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Systems ecology of bacterial biofilms

We use interdisciplinary approaches to study how interactions between bacterial cells affect the dynamics of multispecies biofilms.

Multispecies biofilms are of critical importance for the well-being of humans and the planet: they are major players in biogeochemical cycles, affect the health of multicellular organisms, and are essential for many industrial applications. Yet despite their importance we still have a poor understanding of how these multispecies biofilms function.

Properties of biofilms arise from interactions between cells
Cells in biofilms interact by exchanging dozens of molecules that affect the growth and activity of nearby cells. Together, these interactions can significantly alter the growth and activity of the biofilm. To predict—and improve—how biofilms function it is thus essential to learn how cell-cell interactions affect the properties of biofilms.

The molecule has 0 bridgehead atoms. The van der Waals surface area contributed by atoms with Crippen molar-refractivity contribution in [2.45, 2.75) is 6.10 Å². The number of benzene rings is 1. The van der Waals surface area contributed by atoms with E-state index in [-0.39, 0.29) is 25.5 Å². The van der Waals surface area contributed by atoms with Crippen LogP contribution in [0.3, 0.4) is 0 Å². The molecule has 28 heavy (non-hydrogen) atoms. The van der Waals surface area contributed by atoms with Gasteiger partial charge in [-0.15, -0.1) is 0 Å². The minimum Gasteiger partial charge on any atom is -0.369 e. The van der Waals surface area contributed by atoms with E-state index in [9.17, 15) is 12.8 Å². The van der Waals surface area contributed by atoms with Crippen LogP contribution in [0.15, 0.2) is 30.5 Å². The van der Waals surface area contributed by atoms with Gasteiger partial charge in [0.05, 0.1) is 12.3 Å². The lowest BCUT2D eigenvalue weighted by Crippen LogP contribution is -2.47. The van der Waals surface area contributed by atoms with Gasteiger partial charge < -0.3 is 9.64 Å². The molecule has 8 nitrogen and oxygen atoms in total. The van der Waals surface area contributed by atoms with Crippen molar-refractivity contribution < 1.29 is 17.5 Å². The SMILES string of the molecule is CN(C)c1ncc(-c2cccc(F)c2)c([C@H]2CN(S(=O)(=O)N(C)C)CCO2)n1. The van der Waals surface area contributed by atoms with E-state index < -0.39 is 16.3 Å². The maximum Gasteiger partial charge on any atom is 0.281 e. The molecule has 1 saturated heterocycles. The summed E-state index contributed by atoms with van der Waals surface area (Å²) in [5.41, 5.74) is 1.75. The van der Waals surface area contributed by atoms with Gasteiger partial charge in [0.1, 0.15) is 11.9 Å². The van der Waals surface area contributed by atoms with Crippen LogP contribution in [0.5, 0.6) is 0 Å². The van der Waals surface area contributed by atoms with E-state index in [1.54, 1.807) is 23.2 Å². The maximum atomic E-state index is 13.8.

Interdisciplinary approaches are needed to understand how biofilms function
We combine state of the art experimental and computational techniques: we use single-cell microscopy and transcriptomics to quantify the effect of cell-cell interactions and develop mathematical models to predict how these interactions affect the growth and activity of biofilms.

Multispecies biofilms are major cause of chronic infections
Chronic infections caused by multispecies biofilms are a leading cause of morality. Interactions between cells in these biofilms contribute to worse disease outcomes and treatment failure. We study how such interactions affect the dynamics of chronic lung infections. Our goal is to identify new strategies that can suppress biofilm growth or reduce antibiotic tolerance.

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PhD Students

Giulia Bottacin Biozentrum, Room: 10.Q3

+41 61 207 73 81